USA's Kellyn Acosta, foreground, duels for the ball with Jamaica's Kasey Palmer during the international friendly soccer match between USA and Jamaica at SC Wiener Neustadt stadium in Wiener Neustadt, Austria, Thursday, March 25, 2021. (AP Photo/Ronald Zak)
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Tim Ream knows the friendlies are ending and American veterans must prepare the new generation for the harsh environment of World Cup qualifying.

Christian Pulisic might be the only holdover in the lineup from the crushing 2017 loss at Trinidad when the U.S. opens Sept. 2, perhaps joined by Kellyn Acosta and Paul Arriola.

Tyler Adams, Weston McKennie, Sergiño Dest, Josh Sargent and the rest will have to buttress themselves for conditions unlike they’ve experienced with their clubs or during national team exhibitions.

“I can let these guys know that we may be sleeping in, fast asleep in the middle of the night, and fire alarms could be going off in the hotel at 2:00 a.m. in the morning. I remember one time in Panama fireworks were going off outside,” Ream, a 33-year-old defender, said ahead of Sunday’s friendly against Northern Ireland in Belfast.

“I have to let these guys know that the fields aren’t going to be great. It’s going to be bumpy,” added Ream, an unused substitute on that infamous night in Couva. “We’re not going to have it our way everywhere we go and with everything we do,” he said.

The U.S. is unbeaten in eight matches with seven wins. The Americans are coming off a 4-1 victory over Jamaica on Thursday at Wiener Neustadt, Austria, when Dest scored his first international goal, Sebastian Lletget added a pair of second-half goals and Brenden Aaronson also scored.

Ahead is a May 30 exhibition at Switzerland followed by the CONCACAF Nations League semifinal against Honduras in the U.S. on June 3, a long trip designated to emulate what players face during the pandemic-delayed and compacted World Cup qualifying,

U.S. coach Gregg Berhalter plans to let his top-tier players take vacation time and skip the CONCACAF Gold Cup, where the Americans open against Canada in early July, then call them back for the opening World Cup qualifiers on Sept. 2, 5 and 8.

These training camps are the only opportunities for team building.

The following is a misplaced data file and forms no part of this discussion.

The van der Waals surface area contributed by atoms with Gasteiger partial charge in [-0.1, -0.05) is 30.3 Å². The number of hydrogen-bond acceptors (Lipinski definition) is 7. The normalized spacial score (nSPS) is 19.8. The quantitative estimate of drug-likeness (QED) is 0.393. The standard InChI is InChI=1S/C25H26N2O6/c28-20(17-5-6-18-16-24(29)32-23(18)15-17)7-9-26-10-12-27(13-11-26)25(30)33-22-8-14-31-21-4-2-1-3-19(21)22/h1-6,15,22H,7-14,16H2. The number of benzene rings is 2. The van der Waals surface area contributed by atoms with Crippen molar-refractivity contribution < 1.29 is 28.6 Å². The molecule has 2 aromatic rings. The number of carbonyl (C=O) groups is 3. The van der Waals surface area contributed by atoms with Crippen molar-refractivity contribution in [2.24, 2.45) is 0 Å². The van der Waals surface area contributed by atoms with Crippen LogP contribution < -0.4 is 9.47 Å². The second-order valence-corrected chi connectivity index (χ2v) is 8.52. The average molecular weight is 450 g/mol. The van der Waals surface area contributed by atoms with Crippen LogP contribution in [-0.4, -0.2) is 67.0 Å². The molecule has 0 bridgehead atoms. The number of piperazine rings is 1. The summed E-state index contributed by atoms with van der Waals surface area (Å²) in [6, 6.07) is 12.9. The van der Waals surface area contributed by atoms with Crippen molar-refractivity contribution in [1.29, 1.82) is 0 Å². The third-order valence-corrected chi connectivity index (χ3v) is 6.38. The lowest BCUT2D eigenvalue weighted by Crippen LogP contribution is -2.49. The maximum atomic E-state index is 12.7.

“It’s just everybody buying into team, the team culture, the team game plan,” goalkeeper Zack Steffen said. "It’s tough because we when we get together, it’s for a very short amount of time.”

Forty-three players have debuted under Berhalter. Jordan Siebatcheu became the latest when he entered in the 82nd minute against Jamaica, and three more could debut on Sunday: midfielder Christian Cappis, defender Bryan Reynolds and goalkeeper Chituru Odunze.

Daryl Dike, who didn’t get in on Thursday, could see time against Northern Ireland after scoring five goals in 11 league matches during a loan to second-tier Barnsley from Orlando.

“We’re certainly going to use this game to look at some new faces,” Berhalter said. “I think we need to have real good information on all the players before we go into this year.”

Defenders John Brooks and Reggie Cannon left U.S. camp along with forward Nicholas Gioacchini.

Northern Ireland is only the second European opponent for the U.S. since the end of 2018. The Americans tied 0-0 at Wales in November in their first match after the pandemic break.

No. 45 Northern Ireland opened World Cup qualifying with a 2-0 loss at Italy on Thursday and hosts Bulgaria on Wednesday in another qualifier, making roster rotation likely against the U.S. Forward Conor Washington missed the Italy game because of an injury.

“It’s a very physical team with height and strength and aggressiveness,” Berhalter said. “They’re disappointed in the World Cup qualifying game against Italy. But you see the second half, they really put pressure on Italy.”


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